There’s a great discussion started by Michael Dorausch regarding Matt Cutts’ three steps process to build a site and get a ton of traffic. Michael transcribed and organized Matt Cutts’ evening presentation at PubCon this past week. Cutts made many great suggestions that any webmaster old or new ought to consider.
Step 1 – Make a Compelling Service
“If you’re trying to sell junk you’re going to have a much harder time. So spend the time, and the thing is you can start up a website really for a lot less money than you could even five or six years ago.
So, I think this has been a very useful theoretical discussion but let’s ground it a little bit, let’s take an actual specific example. Suppose you were going to start a site about, I don’t know, rumors about different companies, or something like that, OK?
And you only had 12 grand. First step is you make a compelling site, so imagine you’ve got that.”
Step 2 – Start a Blog
“Seriously, blogs are one of the easiest ways to get links, engage in conversation, if people badmouth you on the web you can… defend yourself or badmouth them right back, depending on what your personality is like.”
Step 3 – Smart Marketing
“Step number three is smart marketing and that can involve good SEO. If you do everything on WordPress you’re pretty much automatically covered as far as SEO, but you want to make sure things are crawlable. But the other aspect of marketing is having something interesting to say. So for example, valleywag, which is a Silicon Valley rumor sort of site, started out with a really juicy piece of gossip claiming that one person at a big company was dating another person at a big company. I’m not going to name them but they work at Google.
Um, and that helped propel that site up to a really big consciousness. So if I were doing, I don’t know, rumors about you know companies, or something like that, I would open it up to the public, but I would also try to do some investigating reporting, and get some really juicy tidbits or some really good scoops, because it’s not just controversy, it’s controversy backed by interesting facts.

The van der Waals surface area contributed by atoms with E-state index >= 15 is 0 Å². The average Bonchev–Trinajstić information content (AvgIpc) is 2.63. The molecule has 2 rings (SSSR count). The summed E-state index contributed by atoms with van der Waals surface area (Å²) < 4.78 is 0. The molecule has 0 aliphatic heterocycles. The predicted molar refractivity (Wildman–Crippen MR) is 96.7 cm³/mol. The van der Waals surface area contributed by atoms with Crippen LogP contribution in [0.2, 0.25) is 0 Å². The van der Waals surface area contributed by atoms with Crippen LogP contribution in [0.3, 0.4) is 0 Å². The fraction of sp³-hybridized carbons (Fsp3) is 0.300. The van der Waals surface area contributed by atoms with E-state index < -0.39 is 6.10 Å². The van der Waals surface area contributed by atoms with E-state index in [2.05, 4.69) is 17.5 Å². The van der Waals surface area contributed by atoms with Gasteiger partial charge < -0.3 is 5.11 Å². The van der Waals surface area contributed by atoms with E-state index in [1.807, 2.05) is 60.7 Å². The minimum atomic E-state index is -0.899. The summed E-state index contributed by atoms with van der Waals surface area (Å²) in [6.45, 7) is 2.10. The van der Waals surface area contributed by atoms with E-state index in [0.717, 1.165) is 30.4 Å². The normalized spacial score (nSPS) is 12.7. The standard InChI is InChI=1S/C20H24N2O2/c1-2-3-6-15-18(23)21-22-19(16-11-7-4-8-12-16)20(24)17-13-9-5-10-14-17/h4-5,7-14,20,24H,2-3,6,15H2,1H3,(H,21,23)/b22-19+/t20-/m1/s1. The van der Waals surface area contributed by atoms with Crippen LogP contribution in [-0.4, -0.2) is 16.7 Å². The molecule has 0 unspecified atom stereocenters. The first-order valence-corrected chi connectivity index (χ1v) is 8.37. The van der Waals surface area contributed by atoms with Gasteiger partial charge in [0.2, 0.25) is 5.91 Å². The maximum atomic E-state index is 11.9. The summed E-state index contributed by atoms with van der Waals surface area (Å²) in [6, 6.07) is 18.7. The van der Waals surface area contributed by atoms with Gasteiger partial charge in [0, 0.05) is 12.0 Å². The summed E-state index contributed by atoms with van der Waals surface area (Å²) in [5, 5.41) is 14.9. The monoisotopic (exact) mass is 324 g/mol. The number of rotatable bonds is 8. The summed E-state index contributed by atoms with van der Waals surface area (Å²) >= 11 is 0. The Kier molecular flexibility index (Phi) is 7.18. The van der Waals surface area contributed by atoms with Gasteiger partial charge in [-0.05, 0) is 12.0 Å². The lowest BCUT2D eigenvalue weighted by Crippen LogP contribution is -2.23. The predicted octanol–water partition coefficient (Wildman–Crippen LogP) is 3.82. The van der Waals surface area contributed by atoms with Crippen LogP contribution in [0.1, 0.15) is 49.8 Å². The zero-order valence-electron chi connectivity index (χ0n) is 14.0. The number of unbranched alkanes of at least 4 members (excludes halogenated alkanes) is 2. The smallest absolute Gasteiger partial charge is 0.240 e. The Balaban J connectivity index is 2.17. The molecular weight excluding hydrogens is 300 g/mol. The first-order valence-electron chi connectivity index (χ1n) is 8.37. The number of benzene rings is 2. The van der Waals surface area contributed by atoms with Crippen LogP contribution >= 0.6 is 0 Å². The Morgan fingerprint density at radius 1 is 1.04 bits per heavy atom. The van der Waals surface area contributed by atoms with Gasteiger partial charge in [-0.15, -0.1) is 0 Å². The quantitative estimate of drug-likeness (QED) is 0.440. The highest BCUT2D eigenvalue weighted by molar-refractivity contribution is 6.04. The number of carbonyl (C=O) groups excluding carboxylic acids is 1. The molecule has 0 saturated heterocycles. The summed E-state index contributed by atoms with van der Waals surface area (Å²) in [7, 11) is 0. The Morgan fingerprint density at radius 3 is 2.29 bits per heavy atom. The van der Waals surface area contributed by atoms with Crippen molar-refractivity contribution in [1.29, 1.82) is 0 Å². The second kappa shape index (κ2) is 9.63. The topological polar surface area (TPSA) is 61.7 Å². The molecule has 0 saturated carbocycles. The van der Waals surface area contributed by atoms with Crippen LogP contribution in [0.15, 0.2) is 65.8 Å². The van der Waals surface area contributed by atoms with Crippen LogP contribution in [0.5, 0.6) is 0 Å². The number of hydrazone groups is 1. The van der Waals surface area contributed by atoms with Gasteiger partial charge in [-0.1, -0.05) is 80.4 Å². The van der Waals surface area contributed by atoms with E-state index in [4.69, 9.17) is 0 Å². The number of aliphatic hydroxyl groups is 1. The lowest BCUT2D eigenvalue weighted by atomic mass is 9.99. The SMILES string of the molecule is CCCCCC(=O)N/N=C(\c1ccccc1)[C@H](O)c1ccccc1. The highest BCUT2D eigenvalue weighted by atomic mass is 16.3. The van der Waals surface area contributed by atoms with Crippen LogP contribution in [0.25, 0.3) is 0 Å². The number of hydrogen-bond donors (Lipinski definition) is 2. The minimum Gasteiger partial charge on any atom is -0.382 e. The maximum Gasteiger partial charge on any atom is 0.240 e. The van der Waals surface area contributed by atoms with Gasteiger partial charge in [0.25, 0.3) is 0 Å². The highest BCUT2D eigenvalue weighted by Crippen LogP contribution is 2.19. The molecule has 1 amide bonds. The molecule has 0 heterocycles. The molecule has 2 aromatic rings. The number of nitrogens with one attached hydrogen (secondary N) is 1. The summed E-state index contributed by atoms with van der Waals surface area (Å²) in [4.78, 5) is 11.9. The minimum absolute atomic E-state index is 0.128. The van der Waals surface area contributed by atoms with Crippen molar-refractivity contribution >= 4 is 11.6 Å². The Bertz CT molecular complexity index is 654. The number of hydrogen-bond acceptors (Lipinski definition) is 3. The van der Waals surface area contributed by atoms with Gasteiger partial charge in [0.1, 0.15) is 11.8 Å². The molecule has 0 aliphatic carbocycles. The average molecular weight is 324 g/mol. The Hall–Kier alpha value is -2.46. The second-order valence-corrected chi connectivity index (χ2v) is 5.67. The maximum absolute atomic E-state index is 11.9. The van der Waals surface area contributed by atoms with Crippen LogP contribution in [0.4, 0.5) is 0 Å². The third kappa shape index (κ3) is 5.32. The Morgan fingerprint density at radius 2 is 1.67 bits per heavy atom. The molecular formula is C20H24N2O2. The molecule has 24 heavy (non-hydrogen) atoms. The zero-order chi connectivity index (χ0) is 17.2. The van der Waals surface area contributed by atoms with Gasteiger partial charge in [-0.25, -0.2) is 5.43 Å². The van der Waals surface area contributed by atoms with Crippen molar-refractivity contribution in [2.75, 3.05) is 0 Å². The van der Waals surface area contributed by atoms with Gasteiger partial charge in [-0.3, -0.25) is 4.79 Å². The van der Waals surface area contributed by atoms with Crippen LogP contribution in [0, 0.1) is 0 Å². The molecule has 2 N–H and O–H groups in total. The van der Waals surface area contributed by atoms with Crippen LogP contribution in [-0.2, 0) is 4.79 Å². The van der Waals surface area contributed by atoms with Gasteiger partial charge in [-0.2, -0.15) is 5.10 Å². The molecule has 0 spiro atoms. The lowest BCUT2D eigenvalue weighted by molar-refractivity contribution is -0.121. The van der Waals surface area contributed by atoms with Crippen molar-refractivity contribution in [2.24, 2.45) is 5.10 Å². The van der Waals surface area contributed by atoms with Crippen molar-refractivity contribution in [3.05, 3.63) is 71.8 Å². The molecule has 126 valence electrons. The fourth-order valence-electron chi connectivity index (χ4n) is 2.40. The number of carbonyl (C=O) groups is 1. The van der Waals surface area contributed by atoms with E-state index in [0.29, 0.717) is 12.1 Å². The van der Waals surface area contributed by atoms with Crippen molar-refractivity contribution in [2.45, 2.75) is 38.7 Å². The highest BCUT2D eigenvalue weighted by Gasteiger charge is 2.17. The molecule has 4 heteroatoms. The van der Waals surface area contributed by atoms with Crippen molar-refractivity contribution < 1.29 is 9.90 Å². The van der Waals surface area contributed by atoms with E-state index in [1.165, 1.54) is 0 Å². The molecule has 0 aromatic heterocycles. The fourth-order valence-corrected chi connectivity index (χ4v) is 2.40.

And then I would think about broadening my scope a little bit. Start out with one or two companies that people are really interested in. Apple or Google or Yahoo or whoever. Dig down deep but also be open to new approaches. For example, what if you were to open up gossip and rumors about universities? Kids love to talk, right? People who are 20 years old will talk about all kinds of rumors about the university administration, other people on the university, classes, stuff like that. So looking for those kinds of niches in related areas can really help boost the buzz, boost the links, and boost the visibility to your website.”
More On WordPress
“All right so Stephan Spencer has talked about it but in general WordPress is pretty well SEO’d. Right? If you just start blogging you’ll pretty much be in good shape to get crawled by the search engines. In fact, WordPress 2.3 took some steps so that instead of having your content in three or four different places, they’re all unified on a single URL. So you can make your own HTML or you can pay some web designer to try to make a bunch of flash, but in some cases it makes sense to go for something that’s really cheap and really proven. And then if it works out you can always go with something custom down the road.”
Matt’s tips seem simple enough, but marketers, merchants, designers, SEOs, and major firms all seem to miss the point sometimes. Users desire compelling content– content that will get people excited about you and your product. Be unique and watch your visitor count skyrocket. In addition, develop a blog with information that will create links- use your head knowledge and information for the betterment of your site.